Significant changes to the GI Bill on its 77th anniversary
(WSAW) - The historic GI Bill provided a wide range of benefits to veterans returning from World War II, including education and vocational training, low-cost home loans, unemployment payments and an expansion of veterans’ health care.
From the Montgomery GI Bill to the Post-9/11 GI Bill, the VA offers education and training benefits to meet a wide range of education goals. VA administers five educational benefits programs, the largest of which is the Post-9/11 GI Bill. Since its inception on August 2009, VA has provided more than $117.4 billion of Post 9/11 GI Bill benefits to over 2.3 million trainees.
The multiplier effect of VA education benefits reflects the fact that just a 1% increase in Post-9/11 GI Bill usage is associated with the following outcomes nationally – 62,000 new jobs gained in the first year alone, $2.82 billion increase in real GDP, 26,000 people lifted out of poverty and 58 times the Return on Investment on Real Gross Domestic Product. As evident, the GI Bill will play a pivotal role in rebuilding the U.S. workforce and the economy.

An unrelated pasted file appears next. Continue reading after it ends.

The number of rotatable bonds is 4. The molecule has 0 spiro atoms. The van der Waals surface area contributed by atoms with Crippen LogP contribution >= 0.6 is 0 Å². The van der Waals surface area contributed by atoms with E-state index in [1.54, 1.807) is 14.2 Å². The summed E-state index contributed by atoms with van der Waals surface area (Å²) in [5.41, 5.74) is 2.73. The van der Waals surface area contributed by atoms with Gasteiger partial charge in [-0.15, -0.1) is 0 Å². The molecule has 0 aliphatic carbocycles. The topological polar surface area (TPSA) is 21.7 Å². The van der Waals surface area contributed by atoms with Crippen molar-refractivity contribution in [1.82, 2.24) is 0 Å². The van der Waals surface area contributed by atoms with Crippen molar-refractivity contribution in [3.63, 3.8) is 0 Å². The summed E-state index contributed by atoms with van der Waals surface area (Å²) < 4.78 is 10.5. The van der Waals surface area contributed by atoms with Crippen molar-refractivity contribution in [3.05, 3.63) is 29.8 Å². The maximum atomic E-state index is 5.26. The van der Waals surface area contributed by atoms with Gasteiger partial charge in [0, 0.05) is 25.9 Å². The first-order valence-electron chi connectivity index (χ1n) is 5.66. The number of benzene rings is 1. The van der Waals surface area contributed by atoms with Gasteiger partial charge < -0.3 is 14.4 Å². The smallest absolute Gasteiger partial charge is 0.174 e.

The VA’s modernization initiatives for the GI Bill are leveraging people, processes and technology to provide benefits, more efficiently, through a new Digital GI Bill and the highest standards of world-class customer service. It’s goals are three-fold to:
· Expand opportunities for service members, veterans and eligible family members to pursue their academic goals
· Enhance the nation’s economic strength with innovative programs that support employment in high demand fields
· Enrich lives by giving beneficiaries the tools they need to further their education to lead to fulfilling careers.
Charmain Bogue is the VA’s senior executive in the area of education benefits. She is among the most visible and popular top executives at the Dept. of Veterans Affairs. Bogue joined Sunrise 7 to talk about recent significant changes to the GI Bill, which is incredibly good news for veterans and service members and their families. Most are not aware that they can receive training for new high demand careers, including job placement and housing stipends while attending college up until age 67.
There is a new feature in allowing the transfer of GI Bill education benefits to veterans’ dependents and family members, for the first time including stepchildren and wards in their care to receive unused benefits.
Some changes to the GI Bill are large— in response to the COVID-19 pandemic—such as the $17 billion included in the American Rescue Plan in March to support veterans. Others are part of ongoing modernization and digitization, making it extremely easy and fast to receive these benefits in time for the next school semester.
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